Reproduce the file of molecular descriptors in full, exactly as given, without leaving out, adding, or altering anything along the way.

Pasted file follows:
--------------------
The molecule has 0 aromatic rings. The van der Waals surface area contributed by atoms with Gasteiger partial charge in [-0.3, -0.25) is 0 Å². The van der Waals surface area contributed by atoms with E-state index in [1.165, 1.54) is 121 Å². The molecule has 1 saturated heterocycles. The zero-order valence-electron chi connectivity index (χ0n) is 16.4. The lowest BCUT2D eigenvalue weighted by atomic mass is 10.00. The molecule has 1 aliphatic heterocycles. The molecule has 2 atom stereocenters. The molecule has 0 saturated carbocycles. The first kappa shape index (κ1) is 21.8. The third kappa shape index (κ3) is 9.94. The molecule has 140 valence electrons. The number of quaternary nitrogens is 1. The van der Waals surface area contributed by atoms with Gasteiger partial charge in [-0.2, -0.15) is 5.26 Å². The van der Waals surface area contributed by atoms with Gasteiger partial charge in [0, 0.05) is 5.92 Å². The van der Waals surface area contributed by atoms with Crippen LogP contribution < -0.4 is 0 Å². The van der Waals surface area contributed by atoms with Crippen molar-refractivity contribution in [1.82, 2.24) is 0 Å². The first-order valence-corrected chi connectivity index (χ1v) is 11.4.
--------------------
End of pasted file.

The molecule has 0 aromatic rings. The van der Waals surface area contributed by atoms with Gasteiger partial charge in [-0.3, -0.25) is 0 Å². The van der Waals surface area contributed by atoms with E-state index in [1.165, 1.54) is 121 Å². The molecule has 1 saturated heterocycles. The zero-order valence-electron chi connectivity index (χ0n) is 16.4. The lowest BCUT2D eigenvalue weighted by atomic mass is 10.00. The molecule has 1 aliphatic heterocycles. The molecule has 2 atom stereocenters. The molecule has 0 saturated carbocycles. The first kappa shape index (κ1) is 21.8. The third kappa shape index (κ3) is 9.94. The molecule has 140 valence electrons. The number of quaternary nitrogens is 1. The van der Waals surface area contributed by atoms with Gasteiger partial charge in [-0.2, -0.15) is 5.26 Å². The van der Waals surface area contributed by atoms with Gasteiger partial charge in [0, 0.05) is 5.92 Å². The van der Waals surface area contributed by atoms with Crippen LogP contribution < -0.4 is 0 Å². The van der Waals surface area contributed by atoms with Crippen molar-refractivity contribution in [1.82, 2.24) is 0 Å². The first-order valence-corrected chi connectivity index (χ1v) is 11.4.